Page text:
Politically - no. Because he must submit to the mullah (spiritual leaders), who teach annihilation of Israel and Destruction of America, the great Satan.
Domestically - no. Because he is instructed to marry four women and beat and scourge his wife when she disobeys him (Quran 4:34).
Intellectually - no. Because he cannot accept the American Constitution since it is based on Biblical principles and he believes the Bible to be corrupt.
Philosophically - no. Because Islam, Muhammad, and the Quran do not allow freedom of religion and expression. Democracy and Islam cannot co-exist.
Every Muslim government is either dictatorial or autocratic.
Spiritually - no. Because when we declare "one nation under God," the Christian's God is loving and kind, while Allah is NEVER referred to as heavenly father, nor is he ever called love in The Quran's 99 excellent names.
Therefore after much study and deliberation.... perhaps we should be very suspicious of ALL MUSLIMS in this country. They obviously cannot be both "good" Muslims and good Americans. Call it what you wish.... it's still the truth.
If you find yourself intellectually in agreement with the above statements, perhaps you will share this with your friends. The more who understand this, the better it will be for our country and our future.
Pass it on Fellow Americans. The religious war is bigger than we know or understand.

Posted on 07/24/2006 6:13 AM by Rebecca Bynum
Monday, 24 July 2006
RE: email, where to start

Support for such terrorist groups as Al Qaeda, Lashker-e-Toiba, Gemaa Islamiyah, Hamas, Hezbollah, Ansar al-Islam, and a hundred others, when they have been officially designated as terrorist groups, should be grounds for prompt deportation. If further legislation is needed, draft and pass -- at once -- that legislation.

The police and FBI should be taking pictures at every rally in support of Hezbollah. The same should be done in Canada, in Australia, and in the countries of Western Europe. For that matter, rather than videotape crowds and then try to recognize this or that ringleader, the police have a perfect right to arrest all those who show up to express their support for terrorist groups, and thus to identify them. Non-citizens can be promptly deported, and citizenship stripped -- if legislation is necessary, pass that too -- from those who have obtained it through what are likely to have been perjured oaths (ask them, question them closely, about their views at the time they took the oath of citizenship).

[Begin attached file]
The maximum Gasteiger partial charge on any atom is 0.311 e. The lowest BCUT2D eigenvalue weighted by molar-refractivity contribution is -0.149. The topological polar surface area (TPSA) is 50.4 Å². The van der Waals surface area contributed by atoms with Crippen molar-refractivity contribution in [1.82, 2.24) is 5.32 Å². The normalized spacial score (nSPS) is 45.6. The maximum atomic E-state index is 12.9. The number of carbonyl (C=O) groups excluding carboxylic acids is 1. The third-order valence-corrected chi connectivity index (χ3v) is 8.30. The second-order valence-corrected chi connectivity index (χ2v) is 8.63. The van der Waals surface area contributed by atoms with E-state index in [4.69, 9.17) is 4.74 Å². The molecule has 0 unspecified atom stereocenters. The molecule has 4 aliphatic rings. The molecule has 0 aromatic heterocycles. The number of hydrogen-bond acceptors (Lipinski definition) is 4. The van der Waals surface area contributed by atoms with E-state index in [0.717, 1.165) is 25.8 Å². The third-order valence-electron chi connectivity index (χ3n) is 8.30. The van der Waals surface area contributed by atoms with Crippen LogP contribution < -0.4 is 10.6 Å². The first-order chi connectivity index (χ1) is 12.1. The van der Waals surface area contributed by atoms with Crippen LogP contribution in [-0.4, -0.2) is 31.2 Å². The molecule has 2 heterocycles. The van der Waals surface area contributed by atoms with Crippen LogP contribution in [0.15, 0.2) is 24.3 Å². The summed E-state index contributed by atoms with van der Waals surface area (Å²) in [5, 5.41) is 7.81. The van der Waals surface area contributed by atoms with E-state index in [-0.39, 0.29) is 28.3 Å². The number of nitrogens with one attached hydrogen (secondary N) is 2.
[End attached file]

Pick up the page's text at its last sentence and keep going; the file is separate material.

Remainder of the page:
Why is this not being done? Why is this obvious measure -- would Nazi sympathizers have dared to meet or hold rallies during World War II? Would supporters of Soviet Communism have openly held rallies during the Cold War? What would the FBI and the police have done then? No one deplored, everyone supported, the round up of Nazi sympathizers -- save those who were Nazi sympathizers themselves. No one deplored, everyone supported, the round up of active members of the Communist Party, in which membership was outlawed. Why should Muslims think they are permitted to openly support Hezbollah right outside the Government Office Building in Boston? Or in San Francisco? Or in New York? Or in London, or Paris, or anywhere else in the Infidel world? Terrorism is not the only, or even main, weapon of Jihad. But it is easy for the public to understand why those supporting terrorist groups should be deported, just as it is easy for us to comprehend by deporting such people helps cramp the style of the other major weapons of Jihad -- in this case, Da'wa (and pro-Islamic propaganda) and demographic conquest. Deport a few thousand, and how things will calm down.

Don't stop there. But begin there.

Posted on 07/24/2006 6:27 AM by Hugh Fitzgerald
Monday, 24 July 2006
extend NATO guarantees to Israel

The American government should extend to Israel the same guarantees it extends to such members of NATO as Spain under Zapatero, Italy under Prodi, Greece under all sorts of regimes, Turkey under Erdogan and others willing to believe that American soldiers in Iraq behaved "worse than the Nazis" and other close friends of ours, who have stood by us so steadfastly at the U.N., or stood up for us at the E.U. and in other forums. It is ridiculous to claim that an attack on those countries, as our "allies," will be treated as an attack on us, and not do the same for Israel -- or, for that matter, Australia.

Now is a good time to enter into such a treaty. The permanent anti-Israel brigade, what there is of it, in Congress, will object, but others, at this point, will not.

It would help peace. It would act to make it easier for Muslim states to invoke Daurura, or "necessity," for not attacking Israel. It would certainly cause many in Iran to put pressure on their regime to think again about attacking Israel, whether through proxies, as in Lebanon, or straight on. And that government needs to think again, and again, and to keep on thinking.

Posted on 07/24/2006 6:42 AM by Hugh Fitzgerald
Monday, 24 July 2006
Condi in Beirut
TimesOnline: The US Secretary of State left Washington last night and is thought to have landed at Larnaca airport in Cyprus, before changing to a helicopter for the short flight to Lebanese capital - the same trip, in reverse, taken by thousands of foreigners evacuated from the city by sea.

Dr Rice is due to travel on to Jerusalem today, for talks with Ehud Olmert, the Prime Minister, and meet Mahmoud Abbas, the Palestinian President, tomorrow before a meeting with Arab officials on Wednesday that is to be held in Rome because no Arab country was willing to host it.